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I Am a Mom with an Eating Disorder

by Tiffany Green 3 years ago in family
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Even parents can experience mental health conditions.

It was the end of 2017 and I noticed a shift. In a way, I had gotten used to the frequent anxiety attacks and bouts of depression. This was different. I felt like a bottomless pit. I was constantly eating for no reason other than I felt compelled to. I was eating two to three times the "normal" amount almost every day and my body started to reflect that. But more than the physical changes, I noticed the mental changes. Every time that I was left in a pile of candy and snack cake wrappers late at night, I felt guilty. I felt ashamed. I felt out of control. I was eating the snacks that we were buying for our kids and even though they never went without, it got to a point where it was costly. I was having to buy more than I normally would in order to feed my appetite. My husband would come home from work, walk in the kitchen, and ask something along the lines of, "Where did all the fruit snacks go?" I had to look at him, the obvious shame and embarrassment in my eyes, and tell him that I ate them all. In one sitting. I was bawling all the time, depressed, because I didn't know how to stop. Finally, after a few months of this, I decided to seek help.

Binge eating disorder. That's what she called it. I hadn't heard of binge eating disorder before. I was uneducated like a lot of Americans, and I assumed eating disorders were only for people who were underweight or trying to lose weight. I was supposed to see my psychiatrist regularly. I even planned on taking medicine. However, being a mom is an around the clock responsibility. And between taking care of my little ones and working from home, I let my health get put on the back burner. Again.

Months went by, almost a year, and the scale kept going up. I still felt the same guilt and shame after eating, but it's like I had accepted that this was me. That I was always going to be this way. I never left the house. I didn't want to be around people. I just lost hope. And that hopelessness intensified the depression I was going through. This was particularly rough as a stay-at-home mom. Even though I wanted to lay in bed all day, I still have to get up with my kids, take care of them, and prepare good, healthy meals for them, while hating the sight of food. When you're in a dark place and you have children who are relying on you, you have to spend every day pretending that you are okay. You don't want them to see you crack. You don't want them to be worried or scared. This took a huge toll on me, which led to more binge eating. It was a cycle.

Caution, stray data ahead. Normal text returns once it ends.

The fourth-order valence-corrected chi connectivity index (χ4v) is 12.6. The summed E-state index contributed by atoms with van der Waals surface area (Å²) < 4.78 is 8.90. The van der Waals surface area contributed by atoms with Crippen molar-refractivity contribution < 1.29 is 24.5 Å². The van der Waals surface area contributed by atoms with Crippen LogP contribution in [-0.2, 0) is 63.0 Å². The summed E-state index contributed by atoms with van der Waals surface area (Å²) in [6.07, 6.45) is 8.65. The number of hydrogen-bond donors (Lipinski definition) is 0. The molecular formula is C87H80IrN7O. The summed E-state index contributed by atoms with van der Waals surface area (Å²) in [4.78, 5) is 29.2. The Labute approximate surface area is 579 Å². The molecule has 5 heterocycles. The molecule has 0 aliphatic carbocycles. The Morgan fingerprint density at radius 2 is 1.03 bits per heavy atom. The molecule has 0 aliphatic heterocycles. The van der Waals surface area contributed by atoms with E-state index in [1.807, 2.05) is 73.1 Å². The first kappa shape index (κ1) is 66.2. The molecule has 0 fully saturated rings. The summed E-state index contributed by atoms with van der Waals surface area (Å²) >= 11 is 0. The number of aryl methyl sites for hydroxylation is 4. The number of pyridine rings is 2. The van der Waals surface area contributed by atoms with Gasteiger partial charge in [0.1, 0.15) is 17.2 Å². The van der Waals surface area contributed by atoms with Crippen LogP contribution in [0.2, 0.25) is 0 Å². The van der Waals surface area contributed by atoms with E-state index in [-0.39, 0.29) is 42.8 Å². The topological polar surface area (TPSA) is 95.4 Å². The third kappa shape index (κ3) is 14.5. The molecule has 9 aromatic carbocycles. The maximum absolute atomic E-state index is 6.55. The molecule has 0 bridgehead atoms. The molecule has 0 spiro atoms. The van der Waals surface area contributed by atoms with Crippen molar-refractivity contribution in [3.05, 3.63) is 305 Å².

I wish I had a happy ending to this story, but I'm still a work in progress. In all honesty, I find myself struggling with intense restriction now. I went from one extreme to the other, only this time, it's different. I have to admit I feel a small victory when I step on the scale and it's lower. But that victorious feeling is quickly diminished by the urge to "do better" or "lose more." I'm counting calories, stepping on the scale every day, and obsessing over nutrition and my weight in secret. I'm hard on myself when I stumble, and I hold myself to unattainable expectations. I'll likely struggle with disordered eating for the rest of my life, but I have hope and I have scheduled another appointment to get myself on track. Not just for myself, but for my family as well.

When you're a parent, you're not supposed to talk about these things. You're supposed to be stable all the time. You're supposed to be fine. Once you start talking about poor mental health and being a parent, people judge. They think you're not fit, they think you don't appreciate your kids, they think you're selfish. But that's not true. I love my kids, they are one of the few joys in my life. I would do anything for them. And no matter how bad I feel, I will always make sure that they are well taken care of, even if it exhausts me. As parents, we should feel comfortable speaking up about the hard times and the struggles we face. We're not perfect. And if you are struggling with or may think you have an eating disorder, please talk to someone. Even if you don't feel comfortable talking to a therapist or psychiatrist, find a friend. Get better before it gets worse. Don't follow in my footsteps.


About the author

Tiffany Green

Just a stay at home mom writing as a creative outlet. Sharing my experiences, thoughts, and opinions to open the minds of others.

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